Director: Pete Doctor and Ronaldo Del Carmen
Starring: Amy Poehler, Phyllis Smith, Bill Hader, Lewis Black, Mindy Kaling, Kaitlyn Dias, Diane Lane, Kyle Maclachlan, and Richard Kind
My kid was recently sitting on the ground with his head down fighting a nap. I asked him what was wrong and he responded simply with “I don’t know why I am sad”. Emotions are a constant in Pixar films. Look no further than their impressive catalog of films to display this quality, the first ten minutes of “Up” is a perfect example. What separates Pixar from some competition is the way they utilize these emotions to assist in the development of the script and characters. “Inside Out” tackles the topic of emotions taking place literally inside the head of a little girl. While Pixar may have stumbled slightly with their last few films, “Inside Out” is a return to impressive form. Director Pete Doctor and Ronaldo Del Carmen bring a unique storytelling quality to this animated film, one that moves in and out of one character’s mind, and the result is a film that is smart, poignant, and thought provoking.
Riley (voiced by Kaitlyn Dias) is a young girl who loves playing hockey and being silly with her mom and dad. She is living a happy life in the Midwest until her father starts a new job in San Francisco, uprooting Riley from the familiar and comforting routine she has come to enjoy. This is a difficult move for Riley but also for the emotions that guide her daily life. Joy (Amy Poehler), Sadness (Phyllis Smith), Anger (Lewis Black), Disgust (Mindy Kaling), and Fear (Bill Hader) are the emotions that live in the control headquarters of Riley’s mind. Joy is the leader of the group, guiding Riley towards positive memories and outlooks. However conflict erupts during the move between Joy and Sadness, leading them away from headquarters and leaving Riley stuck with Anger, Disgust, and Fear in control.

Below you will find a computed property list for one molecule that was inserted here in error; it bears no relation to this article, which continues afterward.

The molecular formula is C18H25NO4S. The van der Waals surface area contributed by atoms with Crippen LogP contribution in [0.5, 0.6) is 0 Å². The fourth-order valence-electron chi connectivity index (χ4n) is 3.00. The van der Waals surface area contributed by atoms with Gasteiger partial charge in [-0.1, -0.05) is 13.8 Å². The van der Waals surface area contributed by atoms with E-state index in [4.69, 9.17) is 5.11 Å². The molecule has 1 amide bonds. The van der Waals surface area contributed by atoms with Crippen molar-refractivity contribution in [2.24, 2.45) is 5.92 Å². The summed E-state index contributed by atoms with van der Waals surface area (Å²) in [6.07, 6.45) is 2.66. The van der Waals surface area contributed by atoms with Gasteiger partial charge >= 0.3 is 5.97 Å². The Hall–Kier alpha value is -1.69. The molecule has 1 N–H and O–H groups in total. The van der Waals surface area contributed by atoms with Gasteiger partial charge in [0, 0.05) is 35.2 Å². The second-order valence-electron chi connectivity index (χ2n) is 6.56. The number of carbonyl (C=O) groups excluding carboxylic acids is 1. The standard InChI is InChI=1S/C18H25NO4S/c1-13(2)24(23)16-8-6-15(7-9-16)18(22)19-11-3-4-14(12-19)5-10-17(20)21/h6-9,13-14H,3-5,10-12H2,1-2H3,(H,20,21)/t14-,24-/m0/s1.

Animated films offer a medium of storytelling that, in some regards, offers greater freedom to tackle subjects complex or difficult to execute. “Inside Out” is unique in the regard that it portrays the literal emotions of the mind with characters. Director Pete Doctor and Ronaldo Del Carmen accomplish this storytelling aspect gracefully, allowing the oldest and youngest viewer easy navigation throughout. The narrative also offers some effective metaphors of life and learning, ones that are nicely accomplished through the characters of Joy and Sadness, both of whom do not understand the importance of one another.
The animation is exceptional. Just like the compositions of Pixar’s previous works, “Inside Out” crafts an atmosphere that is distinctive. Whether the formation of the world that Riley sees, a wintry, bright Minnesota when she his happy or a dreary, overcast San Francisco when she is sad, or the world of the emotions that is formed with orbs of color that reflect Riley’s memories with formed islands that distinguish the important aspects of her personality. It all serves an important purpose when it comes to displaying how the mind functions on the rollercoaster of life’s emotional events.
The characters are represented flawlessly, especially the emotions that are a mix of talented comedy actors. Amy Poehler is terrific as Joy, a mile a minute vehicle of glittery yellow with unwavering happiness. Her counter is Phyllis Smith as Sadness, most will know her tone from television’s “The Office”, who’s demoralized voice reflects the gloom and worry of the small blue character she portrays. The remaining cast of Bill Hader, Mindy Kaling, and Lewis Black play nicely off one another once they are forced to start working together.
There is much more to “Inside Out” than described here, but to share too much would be to spoil the surprise. Whether a commentary for parent discussion or an explanation for children, the film doesn’t shy away from the challenging emotions experienced in childhood or surprisingly how it continues in different ways throughout adulthood. “Inside Out” is an accomplished narrative that is supported by talented actors and lead by an insightful creative team, it’s an ambitious animated film for all ages.
4.50 out of 5.00